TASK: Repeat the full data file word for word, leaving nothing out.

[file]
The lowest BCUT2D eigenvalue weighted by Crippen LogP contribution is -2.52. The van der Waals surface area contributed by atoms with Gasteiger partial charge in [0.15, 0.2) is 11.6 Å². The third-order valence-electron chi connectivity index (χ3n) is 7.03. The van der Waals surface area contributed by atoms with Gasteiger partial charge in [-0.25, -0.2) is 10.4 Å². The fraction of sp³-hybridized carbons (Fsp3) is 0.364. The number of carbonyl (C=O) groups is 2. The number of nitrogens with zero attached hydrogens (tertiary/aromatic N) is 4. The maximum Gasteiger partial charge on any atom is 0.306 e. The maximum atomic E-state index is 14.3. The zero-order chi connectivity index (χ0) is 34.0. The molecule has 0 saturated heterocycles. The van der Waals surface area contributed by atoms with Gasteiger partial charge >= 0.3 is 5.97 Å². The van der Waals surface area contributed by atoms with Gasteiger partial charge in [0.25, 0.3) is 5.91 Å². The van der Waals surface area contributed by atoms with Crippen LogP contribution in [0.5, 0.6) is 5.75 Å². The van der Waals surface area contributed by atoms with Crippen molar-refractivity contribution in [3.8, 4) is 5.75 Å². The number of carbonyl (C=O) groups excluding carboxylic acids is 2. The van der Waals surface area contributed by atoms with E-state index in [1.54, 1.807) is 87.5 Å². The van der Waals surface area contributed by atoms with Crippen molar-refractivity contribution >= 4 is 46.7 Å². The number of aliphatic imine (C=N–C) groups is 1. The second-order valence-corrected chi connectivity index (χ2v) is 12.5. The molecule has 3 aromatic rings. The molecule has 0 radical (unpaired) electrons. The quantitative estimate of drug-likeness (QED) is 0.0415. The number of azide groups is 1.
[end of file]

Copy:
The lowest BCUT2D eigenvalue weighted by Crippen LogP contribution is -2.52. The van der Waals surface area contributed by atoms with Gasteiger partial charge in [0.15, 0.2) is 11.6 Å². The third-order valence-electron chi connectivity index (χ3n) is 7.03. The van der Waals surface area contributed by atoms with Gasteiger partial charge in [-0.25, -0.2) is 10.4 Å². The fraction of sp³-hybridized carbons (Fsp3) is 0.364. The number of carbonyl (C=O) groups is 2. The number of nitrogens with zero attached hydrogens (tertiary/aromatic N) is 4. The maximum Gasteiger partial charge on any atom is 0.306 e. The maximum atomic E-state index is 14.3. The zero-order chi connectivity index (χ0) is 34.0. The molecule has 0 saturated heterocycles. The van der Waals surface area contributed by atoms with Gasteiger partial charge >= 0.3 is 5.97 Å². The van der Waals surface area contributed by atoms with Gasteiger partial charge in [0.25, 0.3) is 5.91 Å². The van der Waals surface area contributed by atoms with Crippen LogP contribution in [0.5, 0.6) is 5.75 Å². The van der Waals surface area contributed by atoms with Crippen molar-refractivity contribution in [3.8, 4) is 5.75 Å². The number of carbonyl (C=O) groups excluding carboxylic acids is 2. The van der Waals surface area contributed by atoms with E-state index in [1.54, 1.807) is 87.5 Å². The van der Waals surface area contributed by atoms with Crippen molar-refractivity contribution >= 4 is 46.7 Å². The number of aliphatic imine (C=N–C) groups is 1. The second-order valence-corrected chi connectivity index (χ2v) is 12.5. The molecule has 3 aromatic rings. The molecule has 0 radical (unpaired) electrons. The quantitative estimate of drug-likeness (QED) is 0.0415. The number of azide groups is 1.